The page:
Using a towel to escort the portafilter to the knock box, you’ll find it a simple task to knock out your puck, almost totally evacuating the spent grounds. Careful though, the filter basket will remain very hot.
Some Gaggia owners use a method of cleaning called the “Portafilter Dance”. With the empty portafilter in the machine, turn on your pump momentarily while moving the head lightly back and forth; this pushes grinds out of the upper area. You’ll likely want to acquire an angled coffee machine cleaning brush for the surfaces above the portafilter. Afterward, rinsing the head under warm water does well to clean it; you can now go for the next shot or complete the cleaning by turning your machine off.
In case you make cappuccino or latte drinks more often, you’ll find that the heat from steaming the drinks will cause milk to gather on the metal steam wand. That’s normal, although its way easier to clean right after you steam, than if you choose to wait to cleanup, because the milk will dry on the wand and tip. Because of the milk, and for cleanliness sake, perform the cleanup soon after you’re done steaming your drink, you’ll be glad you did. Soap isn’t recommended unless absolutely necessary, hot towels and steam should do just as well.
Cleaning the water reservoir;
How often you clean the reservoir depends upon how often you use your machine, more use means more maintenance. You’d likely do well to remove the reservoir weekly and rinse with lots of hot, clean running tap water and clean towel. Soap won’t be necessary and might change the taste of your espresso. Only use chemicals sparingly and if you do, remember to rinse at least 4 times.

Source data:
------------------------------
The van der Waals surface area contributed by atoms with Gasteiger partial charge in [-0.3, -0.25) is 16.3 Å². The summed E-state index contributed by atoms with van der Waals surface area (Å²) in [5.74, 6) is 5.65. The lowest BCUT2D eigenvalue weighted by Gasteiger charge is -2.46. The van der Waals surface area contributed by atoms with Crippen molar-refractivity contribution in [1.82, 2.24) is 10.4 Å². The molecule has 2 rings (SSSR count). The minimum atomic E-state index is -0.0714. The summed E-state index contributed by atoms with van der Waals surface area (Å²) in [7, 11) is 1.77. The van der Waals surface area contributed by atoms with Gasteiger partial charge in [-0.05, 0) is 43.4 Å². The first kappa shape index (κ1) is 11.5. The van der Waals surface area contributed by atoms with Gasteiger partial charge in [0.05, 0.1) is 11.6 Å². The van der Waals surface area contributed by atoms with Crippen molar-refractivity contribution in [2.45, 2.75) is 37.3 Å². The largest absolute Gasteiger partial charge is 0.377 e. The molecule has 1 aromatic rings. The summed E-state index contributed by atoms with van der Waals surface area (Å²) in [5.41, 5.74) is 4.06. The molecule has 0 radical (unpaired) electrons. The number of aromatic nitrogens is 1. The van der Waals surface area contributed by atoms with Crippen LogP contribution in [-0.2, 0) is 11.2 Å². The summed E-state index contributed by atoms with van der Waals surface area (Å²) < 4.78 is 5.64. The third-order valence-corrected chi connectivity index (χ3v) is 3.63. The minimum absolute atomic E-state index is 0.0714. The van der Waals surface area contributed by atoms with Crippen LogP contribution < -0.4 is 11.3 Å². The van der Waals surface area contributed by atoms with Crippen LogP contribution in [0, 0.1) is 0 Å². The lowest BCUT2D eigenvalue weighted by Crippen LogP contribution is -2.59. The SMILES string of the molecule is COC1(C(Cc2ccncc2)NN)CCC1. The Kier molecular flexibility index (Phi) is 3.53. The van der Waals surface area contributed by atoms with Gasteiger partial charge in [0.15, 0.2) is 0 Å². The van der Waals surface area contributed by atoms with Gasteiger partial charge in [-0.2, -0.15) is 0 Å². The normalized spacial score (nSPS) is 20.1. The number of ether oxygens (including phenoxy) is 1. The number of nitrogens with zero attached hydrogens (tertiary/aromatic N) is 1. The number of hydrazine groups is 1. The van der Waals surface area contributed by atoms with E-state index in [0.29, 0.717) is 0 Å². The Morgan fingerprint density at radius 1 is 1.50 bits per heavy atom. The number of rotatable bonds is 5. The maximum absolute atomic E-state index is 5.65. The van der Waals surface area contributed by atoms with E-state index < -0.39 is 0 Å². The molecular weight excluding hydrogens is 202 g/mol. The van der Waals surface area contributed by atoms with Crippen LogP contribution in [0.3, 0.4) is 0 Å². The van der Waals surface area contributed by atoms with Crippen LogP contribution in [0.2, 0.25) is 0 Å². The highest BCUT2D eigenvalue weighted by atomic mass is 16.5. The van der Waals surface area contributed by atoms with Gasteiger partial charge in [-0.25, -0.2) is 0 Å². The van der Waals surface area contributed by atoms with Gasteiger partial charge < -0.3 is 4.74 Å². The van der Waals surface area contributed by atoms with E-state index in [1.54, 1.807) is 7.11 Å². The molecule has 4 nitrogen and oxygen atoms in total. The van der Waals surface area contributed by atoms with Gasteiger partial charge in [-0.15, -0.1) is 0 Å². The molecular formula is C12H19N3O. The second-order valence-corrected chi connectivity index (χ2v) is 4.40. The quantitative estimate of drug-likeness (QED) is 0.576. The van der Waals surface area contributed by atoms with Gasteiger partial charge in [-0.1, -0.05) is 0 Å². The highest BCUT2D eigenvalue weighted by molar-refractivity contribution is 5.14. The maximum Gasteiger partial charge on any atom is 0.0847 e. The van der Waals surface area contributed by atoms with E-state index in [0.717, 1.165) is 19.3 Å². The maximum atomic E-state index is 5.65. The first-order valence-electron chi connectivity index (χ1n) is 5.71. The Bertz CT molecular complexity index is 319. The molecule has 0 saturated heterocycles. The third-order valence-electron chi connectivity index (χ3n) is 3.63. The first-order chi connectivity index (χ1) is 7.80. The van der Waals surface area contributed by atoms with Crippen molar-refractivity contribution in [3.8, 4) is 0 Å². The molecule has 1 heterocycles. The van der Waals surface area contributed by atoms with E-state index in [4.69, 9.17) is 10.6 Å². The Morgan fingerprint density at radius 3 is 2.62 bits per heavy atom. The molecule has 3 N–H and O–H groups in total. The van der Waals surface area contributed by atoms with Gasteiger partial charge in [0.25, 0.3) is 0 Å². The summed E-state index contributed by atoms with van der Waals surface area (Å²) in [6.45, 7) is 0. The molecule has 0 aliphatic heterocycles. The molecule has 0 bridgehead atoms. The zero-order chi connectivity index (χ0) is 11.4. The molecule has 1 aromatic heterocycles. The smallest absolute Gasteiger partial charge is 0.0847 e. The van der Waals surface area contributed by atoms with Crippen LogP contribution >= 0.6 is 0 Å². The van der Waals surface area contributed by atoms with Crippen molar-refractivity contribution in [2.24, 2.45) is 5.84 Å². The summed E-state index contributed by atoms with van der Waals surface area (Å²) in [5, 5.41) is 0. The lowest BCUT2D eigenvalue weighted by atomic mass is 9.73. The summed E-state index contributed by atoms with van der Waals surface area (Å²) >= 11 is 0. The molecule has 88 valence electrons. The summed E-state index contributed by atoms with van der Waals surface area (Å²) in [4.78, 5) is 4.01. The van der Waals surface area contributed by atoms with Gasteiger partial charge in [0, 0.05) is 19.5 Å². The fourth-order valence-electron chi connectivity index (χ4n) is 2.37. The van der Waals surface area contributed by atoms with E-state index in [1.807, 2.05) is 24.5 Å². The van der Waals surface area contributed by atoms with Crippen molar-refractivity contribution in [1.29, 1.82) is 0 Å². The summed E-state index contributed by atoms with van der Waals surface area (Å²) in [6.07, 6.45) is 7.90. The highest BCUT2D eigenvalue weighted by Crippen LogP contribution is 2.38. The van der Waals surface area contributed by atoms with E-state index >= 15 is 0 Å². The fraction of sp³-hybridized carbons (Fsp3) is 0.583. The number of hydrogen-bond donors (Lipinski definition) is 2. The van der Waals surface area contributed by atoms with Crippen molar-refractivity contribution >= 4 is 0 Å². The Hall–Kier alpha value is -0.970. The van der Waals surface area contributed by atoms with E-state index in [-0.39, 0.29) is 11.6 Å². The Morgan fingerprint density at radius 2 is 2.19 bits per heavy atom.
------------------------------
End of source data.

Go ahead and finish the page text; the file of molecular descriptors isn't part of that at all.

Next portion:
You’ll need a de-liming chemical to periodically clean your machine. Follow directions for de-liming your machine, do it at regular intervals such as once a month, or more if you use the machine a lot. In case you want to sell your machine to your friend, they might appreciate a cleaning log you keep with notes about what you do and how often. That way everyone knows who did what. Remember; RINSE, RINSE, RINSE, RINSE, that’s 4 rinses.
A note about water;
Regular tap water isn’t going to improve your end result, but filtering that same water will. Always filter your tap water; bottled water isn’t necessary if you have a decent filter. If you have well water, that’s a whole different ball game and isn’t addressed here. You will need more filtration than those with “city water supply”. The least we can do is use the simplest of “pour-over” style filters and change the cartridge twice a month for best results. If that’s a problem, get yourself an in-line filter for just your coffee water and a separate supply valve. Clean filtered water means great tasting coffee.
Let me know if I’ve missed anything, who knows; I might add it here. Otherwise leave a comment or two and remember to be nice.
The reason this review goes into such detail is because the research I did trying to buy my first pump espresso maker had to come from many sources and took literally weeks of time.
Most of that research is included here, in one spot. I wish I had this review to read before I got my first espresso machine. Now you have it. Coffee anyone?
Each coffee drinker, their water supply, coffee grind and many other aspects may mean that some parts of this review don't necessarily apply to your situation. That's okay, let it be known that this is not advice nor should you consider this an instruction or the only way to make coffee.
It's your coffee, water and beans, let's all drink responsibly shall we?